Curacao exception

Irwin Schiffres oral history

I introduced you to Irwin Schiffres in the last post because his story of escape from southern France in the summer of 1940 courtesy of Dutch consuls closely tracks to my mother's similar story. When I listened to his oral history, collected by the Ellis Island Immigration Museum, I found many other parallels that help to illuminate Helga's experience. I'll summarize.

Schiffres was raised in Cologne of a Polish-born dentist and his German wife from an orthodox Jewish family. They were somewhat insulated from the early anti-Jewish measures and even after the Nuremberg laws the family remained fairly comfortable. In 1938, Poland changed its laws to revoke citizenship to nationals living abroad, and Germany responded by issuing pre-emptive deportations to Polish Jews in Germany, including Schiffres' father.

Learning of his imminent deportation order, the father had a physician friend order him hospitalized. As a result, he was able to obtain an extension of six months, allowing time to prepare his family to flee. They left Cologne on December 10, 1938, a week after burying the patriarch of his mother's family, Irwin's grandfather. (There are several echoes of Helga's story here. She buried her father and left Berlin in August 1938. Irwin buried his grandfather and left Cologne about three months later.)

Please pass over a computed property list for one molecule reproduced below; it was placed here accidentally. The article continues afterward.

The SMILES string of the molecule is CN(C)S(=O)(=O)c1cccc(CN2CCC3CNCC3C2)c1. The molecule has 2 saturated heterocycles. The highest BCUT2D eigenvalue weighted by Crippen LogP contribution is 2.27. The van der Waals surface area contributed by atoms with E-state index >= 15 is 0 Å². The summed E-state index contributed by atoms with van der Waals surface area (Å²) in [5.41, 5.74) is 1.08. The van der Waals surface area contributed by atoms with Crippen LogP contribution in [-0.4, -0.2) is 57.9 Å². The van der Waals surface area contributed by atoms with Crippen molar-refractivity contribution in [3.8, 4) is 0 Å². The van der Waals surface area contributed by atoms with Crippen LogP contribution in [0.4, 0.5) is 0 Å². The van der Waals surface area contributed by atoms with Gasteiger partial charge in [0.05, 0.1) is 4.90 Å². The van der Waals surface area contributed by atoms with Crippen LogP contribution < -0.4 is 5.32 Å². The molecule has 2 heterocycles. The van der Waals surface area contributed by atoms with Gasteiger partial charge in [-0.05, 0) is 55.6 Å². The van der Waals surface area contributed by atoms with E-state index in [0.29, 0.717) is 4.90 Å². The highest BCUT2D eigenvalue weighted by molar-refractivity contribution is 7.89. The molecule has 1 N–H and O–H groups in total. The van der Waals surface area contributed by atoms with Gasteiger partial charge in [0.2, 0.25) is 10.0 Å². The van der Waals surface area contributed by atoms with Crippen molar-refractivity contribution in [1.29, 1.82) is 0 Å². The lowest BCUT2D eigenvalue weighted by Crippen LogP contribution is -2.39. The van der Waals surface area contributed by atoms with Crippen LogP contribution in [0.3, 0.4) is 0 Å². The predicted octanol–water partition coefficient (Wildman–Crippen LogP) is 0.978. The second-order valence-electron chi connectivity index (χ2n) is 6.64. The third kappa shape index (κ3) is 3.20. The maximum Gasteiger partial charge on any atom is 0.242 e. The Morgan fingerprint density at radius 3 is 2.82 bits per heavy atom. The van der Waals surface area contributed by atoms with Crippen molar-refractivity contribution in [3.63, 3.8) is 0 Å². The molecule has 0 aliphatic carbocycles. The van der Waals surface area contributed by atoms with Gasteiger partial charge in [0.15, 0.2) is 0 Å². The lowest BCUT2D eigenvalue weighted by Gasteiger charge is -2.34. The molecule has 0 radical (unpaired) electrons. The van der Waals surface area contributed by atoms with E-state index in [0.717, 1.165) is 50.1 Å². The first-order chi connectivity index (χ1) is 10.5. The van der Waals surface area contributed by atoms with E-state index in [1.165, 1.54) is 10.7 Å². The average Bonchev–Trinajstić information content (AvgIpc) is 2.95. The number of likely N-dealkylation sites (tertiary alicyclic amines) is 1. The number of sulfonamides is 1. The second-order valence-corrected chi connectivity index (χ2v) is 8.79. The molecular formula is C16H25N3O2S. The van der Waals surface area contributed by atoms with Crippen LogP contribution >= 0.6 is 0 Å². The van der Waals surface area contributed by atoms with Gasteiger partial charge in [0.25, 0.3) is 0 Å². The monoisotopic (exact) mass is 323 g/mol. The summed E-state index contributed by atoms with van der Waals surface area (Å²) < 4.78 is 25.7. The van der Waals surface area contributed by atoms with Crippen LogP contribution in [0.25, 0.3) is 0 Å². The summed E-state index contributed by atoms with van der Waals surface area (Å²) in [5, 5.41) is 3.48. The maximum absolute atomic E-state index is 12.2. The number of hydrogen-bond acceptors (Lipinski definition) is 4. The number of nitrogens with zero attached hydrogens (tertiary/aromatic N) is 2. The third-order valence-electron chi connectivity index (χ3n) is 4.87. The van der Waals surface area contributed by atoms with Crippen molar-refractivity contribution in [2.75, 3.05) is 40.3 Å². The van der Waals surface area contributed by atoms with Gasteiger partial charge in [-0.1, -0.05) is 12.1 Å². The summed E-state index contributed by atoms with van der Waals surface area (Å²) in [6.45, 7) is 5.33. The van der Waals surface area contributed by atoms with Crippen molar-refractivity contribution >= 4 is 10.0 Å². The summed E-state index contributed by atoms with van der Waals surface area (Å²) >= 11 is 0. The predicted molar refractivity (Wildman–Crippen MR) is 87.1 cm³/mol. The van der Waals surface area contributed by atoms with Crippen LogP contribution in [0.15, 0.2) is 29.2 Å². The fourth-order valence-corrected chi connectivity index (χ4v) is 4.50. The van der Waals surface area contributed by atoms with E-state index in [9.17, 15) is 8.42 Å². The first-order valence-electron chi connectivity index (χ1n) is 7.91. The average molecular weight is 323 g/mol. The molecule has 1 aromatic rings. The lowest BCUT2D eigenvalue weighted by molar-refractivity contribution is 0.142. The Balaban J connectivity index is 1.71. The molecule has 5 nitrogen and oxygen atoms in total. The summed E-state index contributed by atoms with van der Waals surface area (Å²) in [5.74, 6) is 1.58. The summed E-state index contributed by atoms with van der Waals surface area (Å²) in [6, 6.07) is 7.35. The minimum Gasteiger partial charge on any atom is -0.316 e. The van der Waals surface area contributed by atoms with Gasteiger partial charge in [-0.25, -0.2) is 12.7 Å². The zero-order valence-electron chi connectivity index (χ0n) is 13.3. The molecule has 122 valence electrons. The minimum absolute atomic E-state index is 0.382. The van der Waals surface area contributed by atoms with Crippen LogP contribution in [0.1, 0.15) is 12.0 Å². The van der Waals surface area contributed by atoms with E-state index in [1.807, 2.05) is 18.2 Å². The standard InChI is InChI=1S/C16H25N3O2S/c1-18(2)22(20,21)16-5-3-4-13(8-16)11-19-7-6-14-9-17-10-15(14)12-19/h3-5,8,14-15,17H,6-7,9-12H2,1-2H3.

Irwin's father was able to travel to Belgium, where he had a brother. Similarly Irwin's mother was able to travel to Holland, where she had a brother. Thus the family split up for the next five weeks. Irwin remembers being strip-searched (looking for hidden money) as they crossed the border at Kaldenkirchen. Then they stayed for a month in Rotterdam before making the more difficult crossing from Holland to Belgium.

There they had paid to be met by a smuggler who vouched for the Schiffres as family members. In Belgium, they reunited with Irwin's father in the resort town of Spa, surprisingly close to German border and just 60 miles from their departure point of Cologne. They lived in Spa for nine months, perhaps with hopes that they might be able to return home. By September, when war commenced on the Eastern front, they concluded it was time to move on.